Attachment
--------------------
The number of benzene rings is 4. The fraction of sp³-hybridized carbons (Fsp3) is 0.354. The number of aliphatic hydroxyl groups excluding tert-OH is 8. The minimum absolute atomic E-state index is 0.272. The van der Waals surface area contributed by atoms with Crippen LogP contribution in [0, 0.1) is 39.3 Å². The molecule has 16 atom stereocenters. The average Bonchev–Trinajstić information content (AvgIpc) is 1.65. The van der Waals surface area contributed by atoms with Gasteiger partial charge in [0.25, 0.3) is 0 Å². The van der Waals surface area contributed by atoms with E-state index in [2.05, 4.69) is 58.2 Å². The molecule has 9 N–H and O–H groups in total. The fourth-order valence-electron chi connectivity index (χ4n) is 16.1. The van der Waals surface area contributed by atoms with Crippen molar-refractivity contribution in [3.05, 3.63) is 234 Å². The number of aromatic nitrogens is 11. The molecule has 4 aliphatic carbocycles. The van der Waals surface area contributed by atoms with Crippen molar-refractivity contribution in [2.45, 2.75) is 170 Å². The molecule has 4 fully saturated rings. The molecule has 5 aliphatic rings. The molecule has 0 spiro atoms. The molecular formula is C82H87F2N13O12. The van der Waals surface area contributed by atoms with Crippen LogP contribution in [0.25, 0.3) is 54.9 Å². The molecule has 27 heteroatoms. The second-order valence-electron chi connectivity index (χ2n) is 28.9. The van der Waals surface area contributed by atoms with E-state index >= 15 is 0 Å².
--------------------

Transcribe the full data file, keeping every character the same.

The number of benzene rings is 4. The fraction of sp³-hybridized carbons (Fsp3) is 0.354. The number of aliphatic hydroxyl groups excluding tert-OH is 8. The minimum absolute atomic E-state index is 0.272. The van der Waals surface area contributed by atoms with Crippen LogP contribution in [0, 0.1) is 39.3 Å². The molecule has 16 atom stereocenters. The average Bonchev–Trinajstić information content (AvgIpc) is 1.65. The van der Waals surface area contributed by atoms with Gasteiger partial charge in [0.25, 0.3) is 0 Å². The van der Waals surface area contributed by atoms with E-state index in [2.05, 4.69) is 58.2 Å². The molecule has 9 N–H and O–H groups in total. The fourth-order valence-electron chi connectivity index (χ4n) is 16.1. The van der Waals surface area contributed by atoms with Crippen molar-refractivity contribution in [3.05, 3.63) is 234 Å². The number of aromatic nitrogens is 11. The molecule has 4 aliphatic carbocycles. The van der Waals surface area contributed by atoms with Crippen molar-refractivity contribution in [2.45, 2.75) is 170 Å². The molecule has 4 fully saturated rings. The molecule has 5 aliphatic rings. The molecule has 0 spiro atoms. The molecular formula is C82H87F2N13O12. The van der Waals surface area contributed by atoms with Crippen LogP contribution in [0.25, 0.3) is 54.9 Å². The molecule has 27 heteroatoms. The second-order valence-electron chi connectivity index (χ2n) is 28.9. The van der Waals surface area contributed by atoms with E-state index >= 15 is 0 Å².